18 October 2022

Want to hear about a random act of kindness? Well, stick around

| Sally Hopman
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Two men in front of bus

George Newman could not hold Canberra bus driver Matty in higher esteem for his random act of kindness – fixing his walking stick. Photo: Transport Canberra.

We know good news stories don’t sell newspapers but seeing as there are so few of them about these days – newspapers that is, not good news stories – we’ll see how they go on online.

Random acts of kindness. You know, when you get to the checkout to discover that the person in front of you wants to pay for your groceries. Not the time when you’re catering for a family barbecue for 50, more likely when you’re racing through with the milk you forgot to buy when you bought all the stuff for the aforesaid barbecue earlier.

No, don’t be like that, it’s the thought that counts. And we’d like to count the thought that one Canberra bus driver gave to helping out someone he didn’t really know – just because he could.

The driver, Matty, used to do the regular Number 26 run from outer Gungahlin into the town centre.

One of his regulars was a fine fellow called George Newman, 73.

Describing himself as a “creature of habit”, George would usually flag the Number 26 down once a week or so from his home in Taylor so he could get his errands done in town.

Another part of his habit was to carry his “best mate” Logan with him at all times. No, it’s not a human, animal, vegetable or even mineral – Logan is a rather handsome lump of hickory, fashioned into the shape of a walking stick. Why Logan? Because it has the head of a wolf on the handle.

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Being a creature of habit also makes George a sociable chap. So much so that over the past seven months he’s been catching the No 26, he’s become friendly with its regular driver Matty.

“I was speaking to Matty the other day and he asked me where my walking stick was,” George said. “I explained that it was broken, and he told me to bring it in next time and he would see if he could fix it.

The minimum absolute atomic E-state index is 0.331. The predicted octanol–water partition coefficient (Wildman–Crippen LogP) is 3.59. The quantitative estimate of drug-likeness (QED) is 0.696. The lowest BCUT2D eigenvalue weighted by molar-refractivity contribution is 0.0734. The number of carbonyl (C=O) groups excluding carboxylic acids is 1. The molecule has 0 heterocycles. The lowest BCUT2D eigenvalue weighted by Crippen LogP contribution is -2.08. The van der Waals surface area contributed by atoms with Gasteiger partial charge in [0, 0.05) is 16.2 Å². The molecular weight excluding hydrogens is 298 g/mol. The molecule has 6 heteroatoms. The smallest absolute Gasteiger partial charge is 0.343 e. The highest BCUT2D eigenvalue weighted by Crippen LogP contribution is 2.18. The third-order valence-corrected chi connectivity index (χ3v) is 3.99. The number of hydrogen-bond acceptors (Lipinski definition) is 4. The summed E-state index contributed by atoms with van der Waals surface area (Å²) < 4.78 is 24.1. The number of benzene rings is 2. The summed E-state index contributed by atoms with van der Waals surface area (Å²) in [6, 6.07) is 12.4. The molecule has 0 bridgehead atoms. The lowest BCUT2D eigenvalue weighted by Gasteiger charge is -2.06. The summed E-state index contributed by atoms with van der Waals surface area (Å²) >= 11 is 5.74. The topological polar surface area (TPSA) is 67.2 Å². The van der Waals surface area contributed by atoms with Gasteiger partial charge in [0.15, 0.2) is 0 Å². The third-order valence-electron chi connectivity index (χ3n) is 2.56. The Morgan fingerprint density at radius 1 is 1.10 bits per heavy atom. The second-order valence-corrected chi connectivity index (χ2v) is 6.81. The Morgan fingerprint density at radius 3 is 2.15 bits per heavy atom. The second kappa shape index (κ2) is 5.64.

“I did this and, about four days later, he returned it as good as new.”

George, who worked in hospitality prior to retirement, loves to have a chat and said he looked forward to his regular yarns with Matty, but that was about as far as it went.

“For him to do something like this was just wonderful,” he said. “I would like to compliment him not only on his courteous manners and good driving, but above all, for what he did for me in repairing my walking stick. It has sentimental value and I was very pleased to have it back.

Broken walking stick

Describing it as an “amazing” repair job, George said Matty manged to drill out the broken bits and replace them so Logan “was as good as new” again.

“To be honest, I didn’t expect that the stick could be fixed. The bolt had snapped in half . But Matty did an amazing job. He drilled the bits out and put in a new bolt and then glued it all back together.

“It was such a surprise when he turned up with it, I couldn’t thank him enough.”

Region tried to contact Matty to thank him publicly too, but it seems modesty got in the way of his day in the online spotlight.

But he did make Transport Canberra’s weekly e-newsletter after George spread the word about the good deed.

“We asked Matty how he was able to fix the snapped walking stick and he explained how he carefully removed the broken screw and replaced it with a longer more supportive screw – you could say Logan is now better than new,” the newsletter trumpeted.

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“Matty is a man of few words but his actions show how warm his heart is. He initially started with Transport Canberra and in 2011 became a bus driver and has been providing excellent customer service since.”

For George, not only was it a fine act of human kindness, it also helped restore his confidence in travelling out in public. An earlier accident forced him to use the stick, and he said sometimes it made him feel vulnerable.

His new improved version, he said, thanks to Matty, gave him stability and protection.

“Not that I’d ever whack anyone with it,” George said, “but if I did, it would certainly hurt!”

Original Article published by Sally Hopman on Riotact.

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